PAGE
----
From the scenic Khecheopalri Lake (which, local folklore has it, has the power to grant wishes) and the impressive perennial Kanchenjunga waterfall, to the sacred Pemayangtse monastery — a mountaintop Buddhist temple where fluttering prayer flags and meditative chanting create a rarified atmosphere of tranquility — excursion options abound. For the more adventurous, trekking and hiking trails are also available nearby, as are farm tours.




Kanchenjunga waterfall. (Shutterstock)

Truth be told, this isn’t the easiest place to get to or around — the roads aren’t great and Sikkim’s overall infrastructure is still developing. But those making the effort to visit this remote land will be rewarded with stunning alpine landscapes, great hospitality from unaffected, friendly people, and an inescapable sense of spiritual wellbeing. And, who knows, maybe even an elusive sighting of some of the world’s greatest mountain peaks.


Chill out: top cities for a cold winter break

Get planning that all-important vacation now. (Shutterstock)
Updated 11 September 2019

Chill out: top cities for a cold winter break

DUBAI: Yes, we know, the summer holidays have barely ended. So is now really the time to discuss winter breaks? Well, we all need something to get us through the daily grind, right? And visualizing your next escape is a good way to beat those back-to-work (or –school) blues. Here are a few suggestions for great places to visit for a true ‘winter wonderland’ experience.

Bergen, Norway

Thanks to its coastal location near the Gulf Stream, the ancient city of Bergen can be up to 20 degrees warmer than Norway’s capital, Oslo, in the winter. (NB: It can still get very cold.) It’s a ridiculously picturesque location surrounded by astonishing scenery, from the mountains to the east to the fjords to the west. Its docks are a UNESCO World Heritage Site. 

Vienna, Austria

The Austrian capital is so beautiful in the wintertime that it’s more like an artist’s imagining of a perfect winter scene than an actual place. And despite the temperatures, there is plenty to do and see even on the coldest days in this wonderful old city. It’s a great place all year round, but we’d recommend a visit to the winter market to really experience the magic of this place.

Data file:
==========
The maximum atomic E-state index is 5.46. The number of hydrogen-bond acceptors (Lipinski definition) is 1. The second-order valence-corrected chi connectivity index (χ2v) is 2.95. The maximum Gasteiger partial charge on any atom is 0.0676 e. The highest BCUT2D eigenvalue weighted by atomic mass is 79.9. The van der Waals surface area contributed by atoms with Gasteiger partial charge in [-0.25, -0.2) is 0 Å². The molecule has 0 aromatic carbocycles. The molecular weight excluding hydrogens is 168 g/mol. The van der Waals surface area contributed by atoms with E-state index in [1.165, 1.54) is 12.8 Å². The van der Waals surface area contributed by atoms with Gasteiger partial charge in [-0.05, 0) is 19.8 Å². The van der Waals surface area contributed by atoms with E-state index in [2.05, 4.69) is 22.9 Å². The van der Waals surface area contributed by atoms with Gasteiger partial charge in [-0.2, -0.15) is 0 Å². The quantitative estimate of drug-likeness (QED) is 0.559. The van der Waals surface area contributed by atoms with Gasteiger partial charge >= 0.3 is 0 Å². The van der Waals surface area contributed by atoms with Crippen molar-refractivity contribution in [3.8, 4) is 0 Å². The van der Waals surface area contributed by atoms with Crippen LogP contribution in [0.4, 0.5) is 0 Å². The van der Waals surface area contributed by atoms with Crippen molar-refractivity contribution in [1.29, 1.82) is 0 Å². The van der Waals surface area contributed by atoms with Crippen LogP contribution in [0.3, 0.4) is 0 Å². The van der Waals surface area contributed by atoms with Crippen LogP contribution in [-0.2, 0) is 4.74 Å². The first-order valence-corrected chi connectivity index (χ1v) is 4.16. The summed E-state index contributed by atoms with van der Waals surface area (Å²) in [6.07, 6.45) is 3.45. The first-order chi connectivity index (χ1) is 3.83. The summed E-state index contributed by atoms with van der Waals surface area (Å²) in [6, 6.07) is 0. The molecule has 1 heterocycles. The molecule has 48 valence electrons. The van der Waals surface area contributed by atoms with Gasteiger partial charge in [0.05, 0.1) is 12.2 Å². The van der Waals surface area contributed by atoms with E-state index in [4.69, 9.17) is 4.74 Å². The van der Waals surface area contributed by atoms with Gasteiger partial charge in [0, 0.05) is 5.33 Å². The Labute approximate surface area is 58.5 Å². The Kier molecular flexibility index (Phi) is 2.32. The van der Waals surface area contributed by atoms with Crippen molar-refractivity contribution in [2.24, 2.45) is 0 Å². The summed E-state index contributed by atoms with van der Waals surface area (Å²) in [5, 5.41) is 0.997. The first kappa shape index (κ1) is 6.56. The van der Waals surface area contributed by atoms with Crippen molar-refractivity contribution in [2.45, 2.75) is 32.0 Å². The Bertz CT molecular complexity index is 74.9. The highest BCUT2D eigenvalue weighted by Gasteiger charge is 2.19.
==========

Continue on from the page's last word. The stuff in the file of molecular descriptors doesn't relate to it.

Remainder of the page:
Bolzano, Italy

This unsung gem, located in a valley near the Dolomites range of the Italian Alps, might look like a typical provincial city, but as Lonely Planet says, Bolzano is “worldly and engaged, a long-time conduit between cultures.” Even if you don’t venture into the mountains themselves, at least take a cable car into the hills and enjoy the jaw-dropping scenery. It’s also a popular city for winter shopping, and Italians know how to shop.

Minneapolis, USA

It’s not the most obvious place to visit if you’re heading to America, but Minneapolis really shines in the winter. Aside from its numerous indoor options for culture-vultures and foodies (and its miles of climate-controlled pedestrian footbridges connecting much of downtown), the city is home to the Great Northern Festival (begins Jan. 23, 2020) — a 10-day celebration combining the premier winter events in the twin cities of Minneapolis and St. Paul’s, which includes carnivals, hockey championships, live shows and more, much of which is free.

Abisko, Sweden

This small town, north of the Arctic circle in Swedish Lapland, is just next to the stunning 75-square-kilometer Abisko National Park, which is widely recognized as possibly the best place in the world from which to view the Aurora Borealis (Northern Lights). As well as reindeer and lemmings, the park hosts the Aurora Sky Station — situated on Mt. Njullà — a site specifically created to ensure the best possible environment in which to view the phenomenon.